But there are limits to what that study, and much of the existing literature on private school choice, can tell us about the overhauls currently occurring across red states like Florida. The only such expansions that are of comparable size have played out across whole countries such as Sweden and Chile, Karbownik said — and the differences in demographics, development, and poverty between those places and any American state make comparisons inherently difficult.
Asked to consider the best-case scenario for Florida’s newly transformed K–12 ecosystem, Karbownik said that he could foresee the possibility that schools and families “leverage the power of competition” to provide better options for kids.
Under this scenario, he said, “those students that chose to utilize the voucher would be the students for whom private schools would indeed be a better option than a traditional public school. And on top of that, those who choose to remain in traditional public schools would benefit from improvement in management and peer quality and smaller class sizes through the competitive effects.”
But several analyses of voucher systems have provided good reason for skepticism. Karbownik also co-authored a previous study of Ohio’s EdChoice Scholarship Program, which extends targeted vouchers to children attending the lowest-performing schools in the state. That report, issued in 2016 by the choice-friendly Thomas B. Fordham Institute, found that — even as private school competition “modestly improved” the achievement of public school students who didn’t use vouchers — voucher recipients themselves fared significantly worse than comparable public school students; those effects lasted for years, suggesting that the academic reversals weren’t simply related to the complications of switching schools.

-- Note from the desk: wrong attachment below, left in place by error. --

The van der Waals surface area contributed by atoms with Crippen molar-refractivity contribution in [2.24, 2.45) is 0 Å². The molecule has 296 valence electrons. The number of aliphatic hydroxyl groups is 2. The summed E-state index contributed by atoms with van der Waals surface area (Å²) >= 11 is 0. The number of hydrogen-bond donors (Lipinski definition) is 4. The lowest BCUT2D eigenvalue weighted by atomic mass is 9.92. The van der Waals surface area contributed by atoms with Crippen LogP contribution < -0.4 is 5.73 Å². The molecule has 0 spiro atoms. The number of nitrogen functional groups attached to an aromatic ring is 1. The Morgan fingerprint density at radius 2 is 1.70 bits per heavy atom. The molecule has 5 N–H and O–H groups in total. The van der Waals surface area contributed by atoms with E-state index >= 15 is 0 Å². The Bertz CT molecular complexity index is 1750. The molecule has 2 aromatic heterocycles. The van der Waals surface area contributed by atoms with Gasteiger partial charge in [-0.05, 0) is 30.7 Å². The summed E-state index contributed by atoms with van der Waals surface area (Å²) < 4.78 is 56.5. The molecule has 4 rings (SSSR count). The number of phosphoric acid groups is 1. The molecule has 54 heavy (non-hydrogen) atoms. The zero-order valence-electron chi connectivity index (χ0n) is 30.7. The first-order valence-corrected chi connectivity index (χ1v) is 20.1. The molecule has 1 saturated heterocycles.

Already, voucher foes have pointed to ambiguities in the final costs of implementing universal school choice. One of HB 1’s sponsors quoted a figure of just over $200 million during legislative negotiations, but an evaluation by the independent Florida Policy Institute put the total at over $1 billion. Until families begin to apply for vouchers — including some who currently pay full freight for access to their children’s private schools, but would gladly accept a subsidy — the bottom line is undetermined.
Another potential problem is that of surging demand for private school attendance. About 2,000 private K–12 schools currently participate in Florida’s voucher system, and it’s unknown how many have spare capacity to absorb newly eligible families beginning next school year. Some new entrants could materialize in the coming years to pursue state voucher money, Karbownik suggested, potentially creating “a whole market for relatively low-quality private schools” that operate substantially outside the regulations applying to traditional public schools.
To forestall that possibility, he said, the state should adopt measures that would clearly rate the quality of private schools so that families know exactly what they’re buying with the money they receive under HB 1.
“I’m not saying we need to over-regulate everything and make the curricula exactly the same,” Karbownik concluded. “But we should at least make sure that the objective over which they compete — which, from the perspective of legislators, is to deliver the best education to the children of Florida — is the same for private schools as compared to public schools.”